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“The TurboChevy” – Intake R&D, Part 1: The Stock System

Chevy really decided to make history with this brand-new Camaro. It has the smallest motor ever offered in a Camaro and also marks the first Camaro with a four-cylinder power-plant since the third generation. This is also the first time any Camaro has been offered with a factory-installed turbocharger. To put that in perspective, the last time any Chevy even offered a factory-turbocharged, rear wheel drive vehicle with a manual transmission was back in the 1960’s with the Corvair! My parents weren’t even out of grade school yet!

This 2.0L turbocharged LTG Ecotec motor puts out a factory-rated 275hp with 295ft-lbs of torque at the crank. If you haven’t already, see below for a quick clip of the stock dyno pulls we made on this car to see what numbers we were able to get!

This Camaro has an interesting stock intake system under the hood. The airbox has a few visual similarities to the 2016+ Camaro SS intake airbox. There is a unique way that this TurboChevy draws air into the system. Let’s jump right into it.

Complete stock intake taken apart
Complete stock intake taken apart

Pictured above is the complete stock intake setup. The rubber elbow has a fairly sharp bend radius, but we plan to eliminate that in our design – the straighter the airflow, the better! Let’s take a closer look at the airbox.

MAF housing with built-in straightener
MAF housing with built-in straightener
Stock airbox
Stock airbox

As you can see, the airbox is fairly standard. There is a mass airflow (MAF) straightener built into the housing, similar to the design for the Camaro SS intake airbox. The bottom half has the scoop that directs air into the intake. Let’s move on to the intake tube.

Top view of the intake elbow
Top view of the intake elbow
Side view of the intake elbow
Side view of the intake elbow

This tube is unique not only because of the sharp bend, but also for what is inside. This is a two-part intake tube, and separating it reveals a distinctive feature that Chevy opted to include in this application.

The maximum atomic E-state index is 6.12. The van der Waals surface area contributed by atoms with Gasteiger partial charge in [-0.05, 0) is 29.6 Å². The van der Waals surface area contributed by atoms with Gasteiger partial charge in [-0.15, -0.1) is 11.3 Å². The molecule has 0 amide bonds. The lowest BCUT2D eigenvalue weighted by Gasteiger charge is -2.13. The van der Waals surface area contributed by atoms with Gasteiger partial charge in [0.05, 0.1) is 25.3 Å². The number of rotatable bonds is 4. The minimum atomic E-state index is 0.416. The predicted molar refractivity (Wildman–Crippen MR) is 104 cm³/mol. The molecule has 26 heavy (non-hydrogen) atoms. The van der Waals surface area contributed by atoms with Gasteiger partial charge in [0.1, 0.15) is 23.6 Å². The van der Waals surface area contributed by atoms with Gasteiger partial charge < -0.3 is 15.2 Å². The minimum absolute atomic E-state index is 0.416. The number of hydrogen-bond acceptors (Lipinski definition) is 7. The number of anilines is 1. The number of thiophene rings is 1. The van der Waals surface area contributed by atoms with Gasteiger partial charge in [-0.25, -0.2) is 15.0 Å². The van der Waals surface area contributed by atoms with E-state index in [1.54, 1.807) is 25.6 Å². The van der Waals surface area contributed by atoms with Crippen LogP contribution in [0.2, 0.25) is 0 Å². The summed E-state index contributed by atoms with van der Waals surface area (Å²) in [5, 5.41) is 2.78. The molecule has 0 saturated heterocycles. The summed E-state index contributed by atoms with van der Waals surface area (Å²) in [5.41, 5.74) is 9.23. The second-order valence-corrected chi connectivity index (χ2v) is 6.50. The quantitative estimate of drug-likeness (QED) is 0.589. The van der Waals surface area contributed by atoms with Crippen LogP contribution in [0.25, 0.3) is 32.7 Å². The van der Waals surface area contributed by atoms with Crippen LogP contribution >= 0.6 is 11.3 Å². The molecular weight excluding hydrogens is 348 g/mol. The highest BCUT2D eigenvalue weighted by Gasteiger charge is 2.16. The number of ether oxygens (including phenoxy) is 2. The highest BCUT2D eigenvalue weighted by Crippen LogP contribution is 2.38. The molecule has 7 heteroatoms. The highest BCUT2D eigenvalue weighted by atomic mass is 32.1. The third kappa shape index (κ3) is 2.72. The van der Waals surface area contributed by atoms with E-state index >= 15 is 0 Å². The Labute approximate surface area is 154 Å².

Rubber, accordion style tube
Rubber, accordion style tube

This elbow reduces from a 3.5 inch inlet down to 2 inches, which is the diameter of the turbo compressor wheel opening. Look at the side-by-side comparison below.

Example of the reduced diameter at the turbo opening
Example of the reduced diameter at the turbo opening

You may now be wondering “What’s with all the restriction?” It has to do with the second part of this intake tube assembly.

Turbo muffler piece in the housing
Turbo muffler piece in the housing
Turbo muffler piece by itself
Turbo muffler piece by itself

That beige plastic piece in the intake muffles the sound of the turbo induction to help quiet things down a bit. Even though it is removable, however, it’s still a pretty restrictive piece. When we took it out, it gave off the wonderful aroma of oil and fuel – the two things you don’t want to be smelling in your intake system. We plan to have a fix for that later down the road. Speaking of which, look at the residue left inside the housing.

Oil residue inside the housing
Oil residue inside the housing

The shiny material along part of the interior pictured above is a very thin but clearly noticeable coating of oil. Our TurboChevy has only a few hundred miles on it, and to see this already is a bit of an issue; we have dedicated an entire technical article as to why. Can you say “catch can”?! But I digress – this is an intake post!

What’s Next?

It’s dyno time!
It’s dyno time!

Without giving too much away yet, we already have a few design ideas in the works and we have begun testing as well. Stay tuned for the next post as we dive right into some prototype designs!

Thanks for reading!

-Diamaan

4 thoughts on ““The TurboChevy” – Intake R&D, Part 1: The Stock System”

  1. It is awesome that you are developing upgrades for the LTG 2.0 Turbo. Make sure they fit on the Cadillac ATS. Am curious how much HP / Torque improves when you remove the intake turbo muffler.

    Also, consider developing a Titanium Aluminide (TA) turbo upgrade kit to reduce rotational inertia for significantly reduced turbo lag. Perhaps you can use the same units that GM did on the ATS-V. Count me in for an upgrade kit with improved intake, ECM tune & TA turbo on my ATS.

    1. Thanks Daniel! We are not entirely done with testing quite yet, but once we are that information will be readily available here on the blog. And that is definitely an interesting idea, you’d have a pretty awesome build for a such a brand new car! Stay tuned to the blog for more updates and thanks for the comment!

      -Diamaan

  2. In the early 80’s the Monte Carlo had a factory turbo on a V6. I’m very glad that many of the new manufacturers are including a turbo option these days. They are the best way too get efficiency and power if done properly.

    1. Hey Justin,

      Great catch! Looks like you have some extensive Chevy knowledge, and I’ll have to make a quick edit! Those are some rare Monte Carlos. It sure does look like turbos are making an interesting factory comeback to sports cars nowadays. We aren’t complaining!

      -Diamaan

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